US Long-Term Ecological Research Network

Recent studies report large genetic diversity among cultured cyanobacteria within and between aquatic environments.  This genetic diversity is not represented well by traditional morphological microscopic identifications of cyanobacteria.  To date, the majority of information on genetic diversity of cyanobacteria in lakes is based on analyses of cultured cyanobacteria.  Yet, it is widely known that culture collections rarely reflect true microbial diversity.  To our knowledge no studies have used genetic, culture-independent methods to compare the diversity of cyanobacteria across multiple eutrophic, inland lakes where these organisms thrive.

We explore the genetic diversity of cyanobacteria in four eutrophic NTL core study lakes (Lakes Mendota, Monona, Kegonsa, and Wingra) using a culture-independent genetic method (Miller and McMahon 2011).  The goals of this study were to 1) describe the phylogeny of cyanobacteria in each lake, and 2) examine genotype richness and evenness as the determinants of cyanobacterial diversity.  Depth-integrated water samples representing the area of the water column receiving photosynthetically active radiation were taken weekly (May-October 2010) from three locations in each lake.  Total DNA was extracted from samples and DNA was pooled by lake.  Thus, pooled samples represent the community supported by each lake at three spatially separated locations throughout the open-water season.  This removes within-lake and temporal variability focusing on between-lake variability.  As a genetic marker, the alpha and beta phycobili protein genes with intergenic spacer (PC-IGS) were recovered from the pooled samples by PCR, cloning, and DNA sequencing.  A phylogenetic analysis of the PC-IGS sequences was conducted to compare the diversity of the major cyanobacteria genera supported by the four lakes.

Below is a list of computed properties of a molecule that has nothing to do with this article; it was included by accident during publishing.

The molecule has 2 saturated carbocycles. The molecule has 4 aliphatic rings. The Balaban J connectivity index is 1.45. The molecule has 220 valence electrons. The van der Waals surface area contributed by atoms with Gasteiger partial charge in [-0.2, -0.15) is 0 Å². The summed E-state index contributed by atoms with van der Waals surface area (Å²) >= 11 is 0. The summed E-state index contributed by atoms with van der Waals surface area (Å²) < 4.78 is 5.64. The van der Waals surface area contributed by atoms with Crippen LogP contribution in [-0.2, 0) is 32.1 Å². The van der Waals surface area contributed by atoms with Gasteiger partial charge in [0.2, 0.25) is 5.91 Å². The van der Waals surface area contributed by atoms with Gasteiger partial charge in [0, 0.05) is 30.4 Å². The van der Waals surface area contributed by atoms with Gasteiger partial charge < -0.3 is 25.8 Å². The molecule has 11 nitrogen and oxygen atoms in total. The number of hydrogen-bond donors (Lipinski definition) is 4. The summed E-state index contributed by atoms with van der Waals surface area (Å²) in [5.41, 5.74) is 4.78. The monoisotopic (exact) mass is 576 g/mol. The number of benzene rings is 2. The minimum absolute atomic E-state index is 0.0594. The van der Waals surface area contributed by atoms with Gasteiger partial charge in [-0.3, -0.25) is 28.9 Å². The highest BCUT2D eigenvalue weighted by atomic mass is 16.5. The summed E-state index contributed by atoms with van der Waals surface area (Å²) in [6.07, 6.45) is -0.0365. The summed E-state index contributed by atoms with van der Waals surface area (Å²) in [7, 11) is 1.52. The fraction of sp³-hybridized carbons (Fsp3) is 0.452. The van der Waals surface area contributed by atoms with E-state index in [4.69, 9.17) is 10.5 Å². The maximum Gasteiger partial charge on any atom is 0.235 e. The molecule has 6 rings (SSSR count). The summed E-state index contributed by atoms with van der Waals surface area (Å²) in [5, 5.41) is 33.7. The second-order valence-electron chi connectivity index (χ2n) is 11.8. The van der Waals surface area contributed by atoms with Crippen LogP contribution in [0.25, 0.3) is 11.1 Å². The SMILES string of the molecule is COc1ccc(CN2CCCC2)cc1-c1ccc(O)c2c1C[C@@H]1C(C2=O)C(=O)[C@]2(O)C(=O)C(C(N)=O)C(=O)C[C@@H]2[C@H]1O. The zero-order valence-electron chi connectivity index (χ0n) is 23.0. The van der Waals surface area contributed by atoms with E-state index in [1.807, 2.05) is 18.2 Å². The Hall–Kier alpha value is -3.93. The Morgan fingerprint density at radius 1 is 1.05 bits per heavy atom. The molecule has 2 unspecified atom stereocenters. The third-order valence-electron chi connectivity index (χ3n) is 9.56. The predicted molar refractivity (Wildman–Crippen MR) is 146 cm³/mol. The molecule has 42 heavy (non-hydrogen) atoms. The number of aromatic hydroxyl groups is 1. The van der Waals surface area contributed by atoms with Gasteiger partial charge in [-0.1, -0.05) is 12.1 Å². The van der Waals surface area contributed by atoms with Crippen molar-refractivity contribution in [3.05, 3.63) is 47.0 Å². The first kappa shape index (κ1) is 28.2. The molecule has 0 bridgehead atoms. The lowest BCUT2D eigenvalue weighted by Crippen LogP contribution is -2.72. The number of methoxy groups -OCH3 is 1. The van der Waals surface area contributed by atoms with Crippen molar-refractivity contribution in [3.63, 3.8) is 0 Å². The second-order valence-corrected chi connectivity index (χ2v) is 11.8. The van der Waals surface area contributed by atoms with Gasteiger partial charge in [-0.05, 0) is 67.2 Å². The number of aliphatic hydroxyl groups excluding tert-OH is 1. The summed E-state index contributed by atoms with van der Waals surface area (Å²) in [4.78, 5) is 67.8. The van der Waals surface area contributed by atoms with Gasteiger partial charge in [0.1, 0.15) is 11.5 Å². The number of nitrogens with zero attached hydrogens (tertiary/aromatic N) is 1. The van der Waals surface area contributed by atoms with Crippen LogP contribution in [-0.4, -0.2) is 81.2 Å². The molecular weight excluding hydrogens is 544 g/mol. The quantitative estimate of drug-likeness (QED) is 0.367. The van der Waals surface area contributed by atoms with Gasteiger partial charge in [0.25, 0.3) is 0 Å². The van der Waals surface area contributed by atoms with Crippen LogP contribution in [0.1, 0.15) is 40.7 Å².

The PC-IGS sequences recovered were affiliated with those from Nostocales and Chroococcales, which could be subdivided into five major genera including Microcystis, Aphanizomenon, Anabaena, Chroococcus and Cylindrospermopsis.  These were then further subdivided into PC-IGS genotypes based on their occurrence in maximum likelihood phylogenetic trees (Fig. 1, left cladogram).  The resulting PC-IGS genotypes differed by >2% sequence identity.  This study provides the first genetic evidence for the presence of the tropical/sub-tropical invasive cyanobacterium, Cylindrospermopsis raciborskii in Wisconsin waters.  In all lakes, Microcystis was the most abundant closely followed by Aphanizomenon.  Of 24 unique genotypes, only three were shared across all lakes, while few were exclusive to a single lake (Fig. 1).  Overall genetic structure was similar across lakes (Unifrac P>0.06), but in a cluster analysis the Lake Wingra population was clearly separated from that of the other three lakes.  Lorenze Curves and Gini coefficients, which quantify dispersion from perfect population evenness, indicated that the Lake Wingra population was slightly uneven (G=0.5), while other lakes supported relatively even population structures (G<0.5).  This suggests that, in general, these lakes do not support a dominant genotype.  Analysis of molecular variance (AMOVA) indicated that there was significant genetic variation among all genotypes (φ=0.06, p<0.001) and 94% of the variability occurred within lakes rather than between lakes (6%).  Overall, results from this study revealed that most of the cyanobacterial diversity observed across lakes was due to temporal and within-lake spatial heterogeneity.

Miller, T.R. and K.D. McMahon. 2011. Genetic diversity of Cyanobacteria in four eutrophic lakes. FEMS Microbiology Ecology doi: 10.1111/j.1574-6941.2011.01162.x

 

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